Yoga class attendees follow instruction from Kiera Jonson, a senior in microbiology, during a restorative yoga class on Saturday, Feb 8. 2020 in Carmichael Gym.

Each year, a full-time undergraduate student at NC State can expect to pay $2,565.60* in student fees, and of that, $310.35 goes toward funding NC State’s Wellness and Recreation program, according to Eric Hawkes, executive director of Wellness and Recreation. 

Hawkes said while Wellness and Recreation generated income from a few other sources, the majority of its funding comes from student fees, accounting for 76% of Wellness and Recreation’s total revenue in the 2019-20 budget year at $4.98 million.

A large portion of this money goes right back into the hands of the 662 students employed by Wellness and Recreation, Hawkes said, with 23% of total expenses going toward student employee wages.

“Students are paying almost $5 million,” Hawkes said. “$1.5 million of that is going right back to student salaries.”  

The second-largest student fee expense is facilities, with $1.3 million in student fees going toward supporting existing facilities as well as expansion projects. According to Eric Hawkes, the Carmichael Gym addition and renovation fee, which pays for the Wellness and Recreation center, is slated to cost students $92.50 annually for the next 25-30 years; the Carmichael expansion fee, which costs students $27.50 annually, supports the recent locker room expansion and fitness center renovation completed in 2016; and the Carmichael Indebtedness fee of $23 supports general repair and upkeep of equipment and facilities. 

While most of the student fee money is spent on projects involving the Carmichael complex, Wellness and Recreation supports facilities all across campus.

“We have outdoor tennis courts and outdoor basketball courts,” Hawkes said. “We also have Miller Fields and Method Road fields, which a lot of club athletics use. There are some recreation fields on Centennial Campus that we also manage and maintain.” 

Administrative and facilities costs account for much of Wellness and Recreation's student fee revenue, but money also goes toward supporting many other, smaller services, according to Hawkes. Outdoor adventures are supported by student fees, along with other physical education programs and unsponsored athletics. Hawkes said money is spent on officials and scorekeepers for NC State's intramural sports programs, and money for travel and other operating costs is provided to club teams. However, the amount of money available is limited.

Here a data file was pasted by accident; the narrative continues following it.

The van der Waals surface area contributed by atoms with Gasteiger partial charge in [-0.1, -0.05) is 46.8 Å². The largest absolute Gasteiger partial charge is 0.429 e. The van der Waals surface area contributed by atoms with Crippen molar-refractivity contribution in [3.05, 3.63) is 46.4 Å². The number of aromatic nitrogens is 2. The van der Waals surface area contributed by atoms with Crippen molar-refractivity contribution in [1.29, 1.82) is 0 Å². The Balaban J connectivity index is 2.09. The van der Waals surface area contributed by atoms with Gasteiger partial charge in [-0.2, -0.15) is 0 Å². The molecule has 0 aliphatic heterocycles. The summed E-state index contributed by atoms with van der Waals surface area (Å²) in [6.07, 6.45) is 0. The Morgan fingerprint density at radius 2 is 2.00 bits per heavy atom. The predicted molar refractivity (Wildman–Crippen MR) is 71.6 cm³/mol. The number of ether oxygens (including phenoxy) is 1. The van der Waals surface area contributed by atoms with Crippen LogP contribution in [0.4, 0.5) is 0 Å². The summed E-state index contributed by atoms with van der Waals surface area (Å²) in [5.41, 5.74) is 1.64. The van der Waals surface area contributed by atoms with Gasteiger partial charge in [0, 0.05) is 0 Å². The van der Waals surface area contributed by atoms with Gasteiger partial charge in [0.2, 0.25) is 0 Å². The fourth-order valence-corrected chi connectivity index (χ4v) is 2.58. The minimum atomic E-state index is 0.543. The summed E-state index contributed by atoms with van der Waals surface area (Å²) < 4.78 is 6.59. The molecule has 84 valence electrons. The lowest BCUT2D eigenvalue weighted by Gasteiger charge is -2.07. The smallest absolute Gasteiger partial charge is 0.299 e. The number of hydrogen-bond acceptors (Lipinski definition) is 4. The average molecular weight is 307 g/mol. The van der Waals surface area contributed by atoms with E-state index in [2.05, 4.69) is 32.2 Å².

“Club sports has a budget of around $90,000, and intramural sports is $250,000,” Hawkes said. “If you look at what it costs to run the club, I think we pay maybe 10% of what they actually need.” 

According to Edna Williams, business manager for Wellness and Recreation, student fees also pay for parts of the department’s budget under the “current services” umbrella.

“Current services are janitorial contracts for the other buildings, such as lawn maintenance services or anything that is service-related,” Williams said. “Then you also have property insurance, vehicle insurance, stuff like that.” 

Over the past six years, student fees have increased by 3.9%, with the majority of that increase occurring in the 2015-16 budget year, according to Hawkes, who said that since taking his position in 2017, he has tried to keep student fee increases down.

“We recognized that affordability is super important,” Hawkes said. “We work as hard as we can to keep our expenses down and to really find revenues on our own … we do charge activity fees for personal training, specialized group fitness classes and other activities, so we own a little bit of our destiny when it comes to money coming in, and we're excited to not ask for student fee increases.”

*Editor's note: The student fees figure inaccurately showed the amount per semester rather than year, and has been corrected.